of Maine Won't Discriminate, a coalition opposing discriminatory measures
on the Maine November ballot. "Hatred and discrimination are ugly,"
stated Reprise president Howie Klein. "It is with aggressive pleasure
that Reprise can play even a small role in helping to defend basic human
rights for any oppressed minority." Some cuts include "12 Gays
of Christmas" by Venus Envy, "You're One" by Imperial Teen
and "Surfer Dyke Pal" by Phranc.
Col. Bruce Hampton has been signed to Capricorn Records. His latest
ensemble is the Fiji Mariners with the Col. on guitar, Dan Matrazzo on keyboards
and Pete C. on drums. An album is slated for the spring of '96.
In response to comments mad by White House Director of Drug Policy, Dr.
Lee Brown on the Capricorn release "Hempilation," Capricorn Records
and NORML have issued a joint statement. "Capricorn Records does not
advocate the use or legalization of marijuana. The lp was intended as a
forum for the artists to air their views on the topic and the record company
stands firmly by the decision to distribute the product to the public. It
is our deepest hope that Dr. Brown's recognition of this project will lead
to positive discussions on the issue."
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December 1995 from "Music Voice" magazine
Skinny Puppy's keyboardist, Dwayne Goettel, was found dead
of an apparent heroin overdose at his parents house in Edmonton, Canada.
The 31-year-old musician and Evin Key were in the midst of working
on their first American Recordings album at the time of his August death.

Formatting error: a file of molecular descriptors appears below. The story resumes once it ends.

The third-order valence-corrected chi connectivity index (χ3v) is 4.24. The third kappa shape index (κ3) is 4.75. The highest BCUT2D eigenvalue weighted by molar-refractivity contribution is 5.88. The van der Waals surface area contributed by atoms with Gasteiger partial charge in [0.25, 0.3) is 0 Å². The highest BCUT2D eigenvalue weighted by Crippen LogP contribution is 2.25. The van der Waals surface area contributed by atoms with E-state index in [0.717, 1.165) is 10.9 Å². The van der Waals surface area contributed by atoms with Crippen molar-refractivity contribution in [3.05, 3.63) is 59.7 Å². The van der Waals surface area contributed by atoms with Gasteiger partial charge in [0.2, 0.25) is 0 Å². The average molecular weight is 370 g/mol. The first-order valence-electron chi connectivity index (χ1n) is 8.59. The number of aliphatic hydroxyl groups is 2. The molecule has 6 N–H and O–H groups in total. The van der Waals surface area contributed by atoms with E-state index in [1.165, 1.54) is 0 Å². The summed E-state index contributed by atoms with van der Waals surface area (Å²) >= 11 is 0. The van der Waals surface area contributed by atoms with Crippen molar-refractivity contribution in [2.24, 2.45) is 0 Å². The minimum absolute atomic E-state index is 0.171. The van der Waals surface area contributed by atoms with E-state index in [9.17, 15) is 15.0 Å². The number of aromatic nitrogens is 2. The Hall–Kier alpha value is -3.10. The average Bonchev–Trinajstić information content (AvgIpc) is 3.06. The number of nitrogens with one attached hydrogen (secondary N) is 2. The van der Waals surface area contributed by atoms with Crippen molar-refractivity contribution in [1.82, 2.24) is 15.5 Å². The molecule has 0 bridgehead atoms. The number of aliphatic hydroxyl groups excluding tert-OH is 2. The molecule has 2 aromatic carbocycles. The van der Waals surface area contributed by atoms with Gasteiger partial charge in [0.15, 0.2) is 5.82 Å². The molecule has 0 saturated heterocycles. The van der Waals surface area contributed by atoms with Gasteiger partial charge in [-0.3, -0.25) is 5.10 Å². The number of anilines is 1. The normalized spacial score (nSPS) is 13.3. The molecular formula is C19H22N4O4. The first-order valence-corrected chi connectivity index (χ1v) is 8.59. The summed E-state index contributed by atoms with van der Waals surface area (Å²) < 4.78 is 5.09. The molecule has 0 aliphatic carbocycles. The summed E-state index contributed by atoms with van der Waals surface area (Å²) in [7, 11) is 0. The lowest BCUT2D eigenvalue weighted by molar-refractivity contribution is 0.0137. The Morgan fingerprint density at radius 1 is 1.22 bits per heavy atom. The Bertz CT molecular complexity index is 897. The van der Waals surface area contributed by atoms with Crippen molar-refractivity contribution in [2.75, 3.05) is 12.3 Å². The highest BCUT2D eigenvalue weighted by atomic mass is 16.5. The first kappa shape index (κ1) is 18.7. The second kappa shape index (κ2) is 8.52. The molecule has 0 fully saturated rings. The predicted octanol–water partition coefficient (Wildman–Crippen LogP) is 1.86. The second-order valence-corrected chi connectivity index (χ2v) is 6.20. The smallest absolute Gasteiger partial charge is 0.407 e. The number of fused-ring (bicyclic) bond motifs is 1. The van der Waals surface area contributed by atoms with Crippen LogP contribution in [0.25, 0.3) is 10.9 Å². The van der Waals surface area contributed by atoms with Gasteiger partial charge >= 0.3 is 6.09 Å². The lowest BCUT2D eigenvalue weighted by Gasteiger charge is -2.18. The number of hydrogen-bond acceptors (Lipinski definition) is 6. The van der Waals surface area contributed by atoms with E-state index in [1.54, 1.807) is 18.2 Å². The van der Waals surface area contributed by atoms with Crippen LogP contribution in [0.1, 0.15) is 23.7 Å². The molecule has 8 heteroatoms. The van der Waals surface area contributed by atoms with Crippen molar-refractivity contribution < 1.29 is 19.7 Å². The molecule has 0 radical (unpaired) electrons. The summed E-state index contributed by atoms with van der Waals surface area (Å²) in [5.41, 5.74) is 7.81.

Former band vocalist Ogre, who had left the group several months
ago due to intense band problems, issued a statement from his Seattle home,
which said in part, "I am truly sorry for Dwayne's family and hope
Dwayne is rememberd as being extremely sensitive and the beautiful, gifted
person/artist whose talent and offerings were cut short by drugs. He was
the little known genius behind the curtain of Skinny Puppy."
Glenn Danzig and drummer Joey Castillo are laying down basic
tracks at Ocean Way Studios. With the departure of Eerie Von and guitarist
John Christ, Danzig will be announcing
new players in the future.
After making their American concert debut on the Lollapalooza '95 tour,
British group Laika took on a number of September dates with Tricky.
An EP is scheduled to be released any time now and their follow-up album
is due in early '96.
Queen will release it's 20th album this month. Entitled "Made
in Heaven," it will come close to four years to the date of the death
of lead singer Freddie Mercury. It was his wish that the band complete
the work, which contains 10 new tracks. Hollywood Records will issue "Made
in Heaven" on Nov. 7th.
Hootie and the Blowfish, k.d. lang, R.E.M., Lou Reed, Pretenders
and Joni Mitchell are among the artists to be on the Reprise Records
release, "Friends." The dozen songs will be incorporated into
the popular tv program throughout the season. The show's theme song, incidentally,
"I'll Be There for You," is sung by the Rembrandts.
Out on Warner Reprise Video is "No. 1 Video in America This Week,"
a collection of Mudhoney video clips filmed during the Sub Pop and
Reprise Records eras.
The Muffs apeared at a free concert in Dallas and Babes in Toyland
did the same in LA and San Francisco in late September. Sponsored by Spin
Magazine, Levi's and the top alternative station in each city, special cd